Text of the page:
Can You Get The Coronavirus Stimulus Check If You're In College? This Is Tricky
The outbreak of coronavirus, which was declared a global pandemic by the World Health Organization (WHO) on March 11, is upending everyone's lives. Whether you're struggling with the health risks, the education disruptions, or the economic freefall, pretty much everyone is affected. As Americans are increasingly affected by the upheaval of the pandemic, on March 27, the federal government passed a stimulus plan that will give $1,200 to most adult Americans. But will you get the stimulus check if you're still in college? Under certain conditions, maybe?
The stimulus plan does a number of things, but perhaps most relevant to many Americans is the $1,200 coronavirus stimulus payment the federal government plans to send out to adults earning up to $75,000, with prorated amounts going out to people earning up to $99,000. Children under 17 get $500. The checks are planned to be released within a few weeks, likely by mid to late April, according to the IRS. Eligibility is determined by your 2018 taxes (or your 2019 taxes, if you've already filed them).
But if you've noticed a large doughnut hole there, you're not the only one. Adults who are over 18 but are categorized as a dependent are not eligible for a check, meaning that many college students, disabled adults, and others may not get that extra injection of funds.
"Because they could be claimed as a dependent on their parents' return, they cannot file separately and claim the credit for $1,200," Janet Holtzblatt, senior fellow at the Urban-Brookings Tax Policy Center, tells Elite Daily. "The parent can claim a credit of up to $500 for each child, but the child needs to be under the age of 17. So the high school junior, the high school senior, and the full-time college student who still qualifies as a dependent — they're the ones who fall through the cracks." They can't get their own payment, and they don't qualify for the partial credit that kids get.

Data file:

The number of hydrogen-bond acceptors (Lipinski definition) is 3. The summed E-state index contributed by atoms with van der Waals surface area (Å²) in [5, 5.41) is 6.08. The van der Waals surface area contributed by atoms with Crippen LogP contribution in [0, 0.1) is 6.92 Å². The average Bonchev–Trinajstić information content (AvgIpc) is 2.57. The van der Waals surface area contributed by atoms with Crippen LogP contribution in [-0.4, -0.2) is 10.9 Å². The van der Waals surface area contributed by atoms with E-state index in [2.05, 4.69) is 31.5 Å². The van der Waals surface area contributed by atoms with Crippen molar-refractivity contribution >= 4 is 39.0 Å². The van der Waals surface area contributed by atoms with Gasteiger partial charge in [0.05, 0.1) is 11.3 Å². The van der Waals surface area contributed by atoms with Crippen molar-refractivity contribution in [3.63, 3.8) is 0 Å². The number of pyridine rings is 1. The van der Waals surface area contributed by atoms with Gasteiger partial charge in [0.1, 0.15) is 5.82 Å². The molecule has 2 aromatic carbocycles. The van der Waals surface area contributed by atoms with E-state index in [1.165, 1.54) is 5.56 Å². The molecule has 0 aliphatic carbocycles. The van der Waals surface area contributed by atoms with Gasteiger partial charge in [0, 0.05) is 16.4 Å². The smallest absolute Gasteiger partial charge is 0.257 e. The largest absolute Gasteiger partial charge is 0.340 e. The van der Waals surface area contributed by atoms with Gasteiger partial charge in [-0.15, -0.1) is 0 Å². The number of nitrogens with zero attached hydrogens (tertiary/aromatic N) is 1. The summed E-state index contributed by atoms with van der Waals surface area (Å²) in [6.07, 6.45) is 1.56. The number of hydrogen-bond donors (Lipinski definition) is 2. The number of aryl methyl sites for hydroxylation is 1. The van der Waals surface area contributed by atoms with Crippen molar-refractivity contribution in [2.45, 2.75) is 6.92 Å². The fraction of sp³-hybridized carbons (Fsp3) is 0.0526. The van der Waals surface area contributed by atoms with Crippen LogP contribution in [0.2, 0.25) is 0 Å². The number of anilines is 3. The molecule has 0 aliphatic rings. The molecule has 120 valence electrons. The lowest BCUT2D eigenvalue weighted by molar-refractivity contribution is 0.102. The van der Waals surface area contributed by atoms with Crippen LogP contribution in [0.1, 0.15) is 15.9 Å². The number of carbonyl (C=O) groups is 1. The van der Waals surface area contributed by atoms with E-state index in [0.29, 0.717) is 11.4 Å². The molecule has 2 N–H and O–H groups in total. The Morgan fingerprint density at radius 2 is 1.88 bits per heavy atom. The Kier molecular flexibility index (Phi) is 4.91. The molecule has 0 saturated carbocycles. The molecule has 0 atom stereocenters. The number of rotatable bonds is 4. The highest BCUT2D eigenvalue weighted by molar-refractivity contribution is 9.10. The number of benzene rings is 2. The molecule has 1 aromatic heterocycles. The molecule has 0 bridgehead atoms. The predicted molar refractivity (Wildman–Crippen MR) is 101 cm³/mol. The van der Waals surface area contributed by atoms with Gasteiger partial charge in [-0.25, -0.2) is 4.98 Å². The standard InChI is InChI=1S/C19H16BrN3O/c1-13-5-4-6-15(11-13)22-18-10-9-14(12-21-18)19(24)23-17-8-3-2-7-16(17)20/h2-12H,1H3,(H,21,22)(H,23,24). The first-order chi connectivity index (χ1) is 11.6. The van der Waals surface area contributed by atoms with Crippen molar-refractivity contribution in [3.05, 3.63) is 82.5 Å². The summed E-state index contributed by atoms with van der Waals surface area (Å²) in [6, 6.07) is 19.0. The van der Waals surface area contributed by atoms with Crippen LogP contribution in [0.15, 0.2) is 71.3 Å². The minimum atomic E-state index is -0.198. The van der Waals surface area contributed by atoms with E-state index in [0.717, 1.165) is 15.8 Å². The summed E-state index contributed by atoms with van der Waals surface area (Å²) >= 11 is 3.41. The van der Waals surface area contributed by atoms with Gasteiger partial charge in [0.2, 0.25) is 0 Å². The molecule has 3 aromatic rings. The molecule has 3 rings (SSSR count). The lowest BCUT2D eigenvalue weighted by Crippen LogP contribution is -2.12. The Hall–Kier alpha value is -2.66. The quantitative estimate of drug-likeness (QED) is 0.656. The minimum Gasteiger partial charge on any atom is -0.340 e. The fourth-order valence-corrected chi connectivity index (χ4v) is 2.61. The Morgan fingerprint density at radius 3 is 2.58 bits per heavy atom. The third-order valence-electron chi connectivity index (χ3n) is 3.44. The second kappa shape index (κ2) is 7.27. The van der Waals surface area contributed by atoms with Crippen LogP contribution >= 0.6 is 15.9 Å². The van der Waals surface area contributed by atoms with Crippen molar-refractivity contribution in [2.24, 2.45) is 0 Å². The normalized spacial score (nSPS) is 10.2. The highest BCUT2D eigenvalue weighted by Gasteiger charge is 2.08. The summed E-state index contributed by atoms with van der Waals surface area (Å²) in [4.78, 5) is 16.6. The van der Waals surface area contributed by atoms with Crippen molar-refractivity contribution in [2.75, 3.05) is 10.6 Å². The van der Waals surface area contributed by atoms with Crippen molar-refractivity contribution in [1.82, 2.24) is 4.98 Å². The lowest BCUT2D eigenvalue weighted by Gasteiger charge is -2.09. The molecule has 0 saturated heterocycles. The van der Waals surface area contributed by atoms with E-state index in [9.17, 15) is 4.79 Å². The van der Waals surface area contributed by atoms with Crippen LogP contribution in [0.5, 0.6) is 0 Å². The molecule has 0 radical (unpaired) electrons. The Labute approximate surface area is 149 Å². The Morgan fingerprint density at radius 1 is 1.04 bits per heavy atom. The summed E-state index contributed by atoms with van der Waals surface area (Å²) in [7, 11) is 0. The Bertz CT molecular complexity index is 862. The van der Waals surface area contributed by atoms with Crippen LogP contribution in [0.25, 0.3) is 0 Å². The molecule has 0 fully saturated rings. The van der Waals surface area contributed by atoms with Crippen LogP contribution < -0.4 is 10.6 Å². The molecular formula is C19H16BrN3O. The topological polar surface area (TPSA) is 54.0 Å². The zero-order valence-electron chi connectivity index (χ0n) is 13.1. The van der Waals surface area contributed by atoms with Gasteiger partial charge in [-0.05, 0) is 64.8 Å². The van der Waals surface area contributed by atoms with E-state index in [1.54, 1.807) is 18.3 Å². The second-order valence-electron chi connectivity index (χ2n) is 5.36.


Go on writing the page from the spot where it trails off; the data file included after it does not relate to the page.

Other groups are left out of the stimulus payments as well, including many disabled adults and undocumented workers, who don't have the required Social Security number to receive the payment. Essentially, any adult over 18 who can be claimed as a dependent on someone else's taxes, or who doesn't have the legal status to work, can't claim the payment. "The language is very restrictive," says Holtzblatt. "This is a whole population — 17- and 18-year-olds, the full time students between the ages of 19 and 24, and then the disabled dependents regardless of their age — all of them are left out by the legislation."
However, this is about your financial and tax status, so if you're a fully financially-independent student who filed your taxes in 2018 or 2019 — and you're not eligible to be claimed as a dependent by another adult — you may be able to claim the stimulus payment. Still, it's a tough sell. The IRS considers full time students under age 24 who live with their parents over half the year to be dependents, and temporary absences from home — like living away for school — count as living with your parents. At the end of the day, it doesn't matter whether your parents or other adults have claimed you as a dependent, as much as whether they're able to do so. "It's a tricky situation," says Holtzblatt.
In short, most college students are out of luck, but if you're fully and completely financially independent for the first time in 2019, you may want to go ahead and file your taxes ASAP. The IRS instructs anyone who hasn't filed for 2018 or 2019 to do so as soon as they can in order to receive their payment. The extended deadline for filing your 2019 taxes is July 15.
If you think you’re showing symptoms of coronavirus, which include fever, shortness of breath, and cough, call your doctor before going to get tested. If you’re anxious about the virus’s spread in your community, visit the CDC for up-to-date information and resources, or seek out mental health support. You can find all Elite Daily's coverage of coronavirus here.